to them in too small cups; and also a vial of oil to be used at the bath,
which was a necessary preparation before sitting down to table, for which
the parasite required to be always ready at a moment’s warning(245).

It was thus, too, that the character was represented on the Roman stage;
and it would farther appear, that the parasites, in the days of Plautus,
carried with them a sort of Joe Miller, as a manual of wit, with which
they occasionally refreshed their vivacity. Thus the parasite, in the
_Stichus_, says,

  “Ibo intro ad libros, et discam de dictis melioribus;”

and again—

  “Libros inspexi, tam confido, quam potest,
  Me meum obtenturum ridiculis meis.”

The parasite naturally became a leading character of the Roman stage. In
spite of the pride and boasted national independence of its citizens, the
whole system of manners at Rome was parasitical. The connection between
patron and client, which was originally the cordial intercourse of
reciprocal services, soon became that of haughty superiority on the one
side, and sordid adulation on the other. Every client was in fact the
parasite of some patrician, whose litter he often followed like a slave,
conforming to all his caprices, and submitting to all his insults, for the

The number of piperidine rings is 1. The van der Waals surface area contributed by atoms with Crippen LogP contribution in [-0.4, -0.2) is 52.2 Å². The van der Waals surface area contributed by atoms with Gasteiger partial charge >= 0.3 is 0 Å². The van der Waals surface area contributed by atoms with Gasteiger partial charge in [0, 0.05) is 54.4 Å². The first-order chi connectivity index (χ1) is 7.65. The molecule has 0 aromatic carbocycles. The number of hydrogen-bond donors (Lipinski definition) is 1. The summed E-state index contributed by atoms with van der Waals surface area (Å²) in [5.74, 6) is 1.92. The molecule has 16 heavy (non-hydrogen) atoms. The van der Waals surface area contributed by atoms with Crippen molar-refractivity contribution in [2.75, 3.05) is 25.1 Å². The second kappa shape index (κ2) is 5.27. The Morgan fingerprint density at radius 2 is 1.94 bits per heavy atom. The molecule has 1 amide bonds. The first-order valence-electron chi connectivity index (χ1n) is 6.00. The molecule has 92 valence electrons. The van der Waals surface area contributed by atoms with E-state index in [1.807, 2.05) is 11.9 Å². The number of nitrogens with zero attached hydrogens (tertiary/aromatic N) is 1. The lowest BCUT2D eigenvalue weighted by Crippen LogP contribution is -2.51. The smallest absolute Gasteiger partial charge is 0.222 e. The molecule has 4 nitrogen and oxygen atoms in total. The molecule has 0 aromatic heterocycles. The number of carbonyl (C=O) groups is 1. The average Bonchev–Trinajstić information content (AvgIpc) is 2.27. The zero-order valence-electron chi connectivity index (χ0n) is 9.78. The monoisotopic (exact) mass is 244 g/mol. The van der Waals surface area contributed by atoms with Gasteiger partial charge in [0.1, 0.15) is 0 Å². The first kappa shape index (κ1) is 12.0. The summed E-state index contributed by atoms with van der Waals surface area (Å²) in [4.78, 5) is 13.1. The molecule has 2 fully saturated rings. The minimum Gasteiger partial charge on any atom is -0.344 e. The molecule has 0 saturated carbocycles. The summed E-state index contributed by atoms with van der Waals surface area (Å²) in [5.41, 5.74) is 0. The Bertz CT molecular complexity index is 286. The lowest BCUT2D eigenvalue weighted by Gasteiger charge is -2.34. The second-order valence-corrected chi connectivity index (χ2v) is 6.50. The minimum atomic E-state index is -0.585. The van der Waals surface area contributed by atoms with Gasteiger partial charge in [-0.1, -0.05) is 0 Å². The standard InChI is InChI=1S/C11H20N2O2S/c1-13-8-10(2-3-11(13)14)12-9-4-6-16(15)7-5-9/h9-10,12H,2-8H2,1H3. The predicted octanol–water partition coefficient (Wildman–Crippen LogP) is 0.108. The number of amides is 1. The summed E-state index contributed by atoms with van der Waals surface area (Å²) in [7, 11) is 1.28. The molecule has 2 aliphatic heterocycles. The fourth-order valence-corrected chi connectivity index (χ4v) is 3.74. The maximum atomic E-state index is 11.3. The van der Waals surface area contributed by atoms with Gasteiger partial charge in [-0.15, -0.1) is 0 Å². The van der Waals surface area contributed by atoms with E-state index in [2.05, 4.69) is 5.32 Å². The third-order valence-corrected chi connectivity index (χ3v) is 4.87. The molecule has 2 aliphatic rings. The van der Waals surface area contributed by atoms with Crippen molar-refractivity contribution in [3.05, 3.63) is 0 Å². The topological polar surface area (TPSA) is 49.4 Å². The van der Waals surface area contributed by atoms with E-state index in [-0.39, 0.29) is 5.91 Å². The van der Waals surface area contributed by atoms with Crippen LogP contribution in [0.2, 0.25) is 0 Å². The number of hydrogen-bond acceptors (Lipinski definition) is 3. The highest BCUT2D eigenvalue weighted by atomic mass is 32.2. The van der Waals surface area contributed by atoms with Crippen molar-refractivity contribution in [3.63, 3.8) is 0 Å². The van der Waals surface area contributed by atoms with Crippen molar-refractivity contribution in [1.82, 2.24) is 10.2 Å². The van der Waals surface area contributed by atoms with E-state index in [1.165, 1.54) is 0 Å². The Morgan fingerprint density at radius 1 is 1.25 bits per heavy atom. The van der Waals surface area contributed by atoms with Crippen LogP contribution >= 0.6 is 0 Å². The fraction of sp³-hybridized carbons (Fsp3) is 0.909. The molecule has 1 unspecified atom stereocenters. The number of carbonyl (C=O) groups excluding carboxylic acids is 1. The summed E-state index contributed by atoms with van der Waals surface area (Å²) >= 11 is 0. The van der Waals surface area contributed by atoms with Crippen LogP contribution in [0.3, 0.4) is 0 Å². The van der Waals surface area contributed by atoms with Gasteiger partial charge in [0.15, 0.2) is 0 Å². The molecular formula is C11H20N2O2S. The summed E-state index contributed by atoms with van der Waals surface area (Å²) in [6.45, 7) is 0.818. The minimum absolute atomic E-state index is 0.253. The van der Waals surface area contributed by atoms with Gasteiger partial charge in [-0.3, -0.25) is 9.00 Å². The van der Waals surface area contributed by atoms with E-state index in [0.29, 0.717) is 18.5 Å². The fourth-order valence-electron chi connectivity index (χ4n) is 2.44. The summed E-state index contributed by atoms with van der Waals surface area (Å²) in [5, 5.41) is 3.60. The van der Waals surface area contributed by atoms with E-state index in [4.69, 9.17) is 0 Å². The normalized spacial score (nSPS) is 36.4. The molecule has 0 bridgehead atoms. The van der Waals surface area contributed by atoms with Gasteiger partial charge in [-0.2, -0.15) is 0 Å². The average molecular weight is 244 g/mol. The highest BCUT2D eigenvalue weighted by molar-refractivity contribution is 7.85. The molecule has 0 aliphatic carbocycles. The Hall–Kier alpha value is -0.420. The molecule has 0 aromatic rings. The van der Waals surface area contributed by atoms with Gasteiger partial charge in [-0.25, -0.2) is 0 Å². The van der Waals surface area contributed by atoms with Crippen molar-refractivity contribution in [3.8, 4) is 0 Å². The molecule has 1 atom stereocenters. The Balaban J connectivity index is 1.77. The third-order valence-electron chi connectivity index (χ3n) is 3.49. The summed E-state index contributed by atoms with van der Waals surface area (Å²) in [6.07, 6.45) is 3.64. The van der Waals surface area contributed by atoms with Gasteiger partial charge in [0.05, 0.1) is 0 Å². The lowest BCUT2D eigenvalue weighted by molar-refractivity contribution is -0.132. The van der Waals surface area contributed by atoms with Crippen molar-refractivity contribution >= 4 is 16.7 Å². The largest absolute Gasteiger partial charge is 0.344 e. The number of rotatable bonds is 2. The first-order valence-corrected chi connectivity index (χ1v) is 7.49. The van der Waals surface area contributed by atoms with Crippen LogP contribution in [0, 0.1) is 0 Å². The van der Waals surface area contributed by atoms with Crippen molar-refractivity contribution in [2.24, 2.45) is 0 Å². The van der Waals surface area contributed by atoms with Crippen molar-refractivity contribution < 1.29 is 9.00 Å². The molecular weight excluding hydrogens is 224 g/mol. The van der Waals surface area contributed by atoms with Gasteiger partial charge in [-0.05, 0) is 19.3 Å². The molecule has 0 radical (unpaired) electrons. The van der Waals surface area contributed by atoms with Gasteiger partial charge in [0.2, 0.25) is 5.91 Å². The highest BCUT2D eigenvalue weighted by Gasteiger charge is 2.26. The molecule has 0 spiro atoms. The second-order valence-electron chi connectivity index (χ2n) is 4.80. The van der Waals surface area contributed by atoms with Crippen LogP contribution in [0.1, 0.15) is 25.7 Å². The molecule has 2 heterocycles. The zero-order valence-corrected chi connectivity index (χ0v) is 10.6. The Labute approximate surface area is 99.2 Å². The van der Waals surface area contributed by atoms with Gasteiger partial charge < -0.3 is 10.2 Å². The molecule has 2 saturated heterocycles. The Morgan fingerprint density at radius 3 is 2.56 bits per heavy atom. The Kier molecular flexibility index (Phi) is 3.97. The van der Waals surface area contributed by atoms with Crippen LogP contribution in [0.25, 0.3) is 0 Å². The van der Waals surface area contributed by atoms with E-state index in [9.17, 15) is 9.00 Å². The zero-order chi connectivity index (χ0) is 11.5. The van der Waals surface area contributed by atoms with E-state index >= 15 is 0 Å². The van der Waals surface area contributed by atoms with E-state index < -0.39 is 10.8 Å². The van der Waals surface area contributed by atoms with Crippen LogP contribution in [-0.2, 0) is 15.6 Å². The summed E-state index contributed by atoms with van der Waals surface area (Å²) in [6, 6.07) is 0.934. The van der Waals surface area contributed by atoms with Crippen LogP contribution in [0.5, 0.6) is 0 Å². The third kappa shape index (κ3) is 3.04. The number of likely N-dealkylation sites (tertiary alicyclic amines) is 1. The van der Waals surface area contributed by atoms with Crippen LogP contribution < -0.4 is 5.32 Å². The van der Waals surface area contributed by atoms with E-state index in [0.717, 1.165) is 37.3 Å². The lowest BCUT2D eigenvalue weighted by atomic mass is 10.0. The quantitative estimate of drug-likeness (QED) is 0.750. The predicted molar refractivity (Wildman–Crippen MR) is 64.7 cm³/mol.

privilege of being placed at the lowest seat of the patron’s table, and
there repaying this indelicate hospitality by the most servile flattery.
On the stage, the principal use of the parasite was to bring out the other
characters from the canvass. Without Gnatho, the Thraso of Terence would
have possessed less confidence; and without his flatterer, Pyrgopolinices
would never have recollected breaking an elephant’s thigh by a blow of his
fist.

The parasite, in the _Captivi_, may be considered as a fair enough
representative of his brethren in the other plays of Plautus. He submits
patiently to all manner of ignominious treatment(246)—his spirits rise and
sink according as his prospects of a feast become bright or clouded—he
speaks a great deal in soliloquies, in which he talks much of the jests by
which he attempted to recommend himself as a guest at the feasts of the
Great, but we are not favoured with any of these jests. In such
soliloquies, too, he rather expresses what would justly be thought of him
by others, than what even a parasite was likely to say of himself.

The parasite is not a character which has been very frequently represented